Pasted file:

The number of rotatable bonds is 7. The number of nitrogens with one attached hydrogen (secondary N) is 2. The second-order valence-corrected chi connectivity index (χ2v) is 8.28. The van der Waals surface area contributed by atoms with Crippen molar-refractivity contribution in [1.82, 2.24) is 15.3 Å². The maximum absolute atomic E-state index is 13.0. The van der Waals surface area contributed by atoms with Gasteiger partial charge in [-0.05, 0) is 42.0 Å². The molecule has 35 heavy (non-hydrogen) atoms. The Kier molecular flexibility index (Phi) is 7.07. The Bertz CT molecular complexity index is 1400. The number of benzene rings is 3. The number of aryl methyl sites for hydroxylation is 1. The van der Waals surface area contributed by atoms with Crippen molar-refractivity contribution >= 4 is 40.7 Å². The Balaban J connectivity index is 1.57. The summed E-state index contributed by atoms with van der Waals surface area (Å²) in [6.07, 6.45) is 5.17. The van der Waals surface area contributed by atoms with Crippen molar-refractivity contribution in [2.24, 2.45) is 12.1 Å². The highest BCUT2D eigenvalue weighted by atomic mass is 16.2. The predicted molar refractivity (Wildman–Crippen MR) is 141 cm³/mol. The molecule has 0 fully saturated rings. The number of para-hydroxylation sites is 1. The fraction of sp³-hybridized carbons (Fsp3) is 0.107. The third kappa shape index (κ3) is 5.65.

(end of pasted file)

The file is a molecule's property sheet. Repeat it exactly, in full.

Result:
The number of rotatable bonds is 7. The number of nitrogens with one attached hydrogen (secondary N) is 2. The second-order valence-corrected chi connectivity index (χ2v) is 8.28. The van der Waals surface area contributed by atoms with Crippen molar-refractivity contribution in [1.82, 2.24) is 15.3 Å². The maximum absolute atomic E-state index is 13.0. The van der Waals surface area contributed by atoms with Gasteiger partial charge in [-0.05, 0) is 42.0 Å². The molecule has 35 heavy (non-hydrogen) atoms. The Kier molecular flexibility index (Phi) is 7.07. The Bertz CT molecular complexity index is 1400. The number of benzene rings is 3. The number of aryl methyl sites for hydroxylation is 1. The van der Waals surface area contributed by atoms with Crippen molar-refractivity contribution >= 4 is 40.7 Å². The Balaban J connectivity index is 1.57. The summed E-state index contributed by atoms with van der Waals surface area (Å²) in [6.07, 6.45) is 5.17. The van der Waals surface area contributed by atoms with Crippen molar-refractivity contribution in [2.24, 2.45) is 12.1 Å². The highest BCUT2D eigenvalue weighted by atomic mass is 16.2. The predicted molar refractivity (Wildman–Crippen MR) is 141 cm³/mol. The molecule has 0 fully saturated rings. The number of para-hydroxylation sites is 1. The fraction of sp³-hybridized carbons (Fsp3) is 0.107. The third kappa shape index (κ3) is 5.65.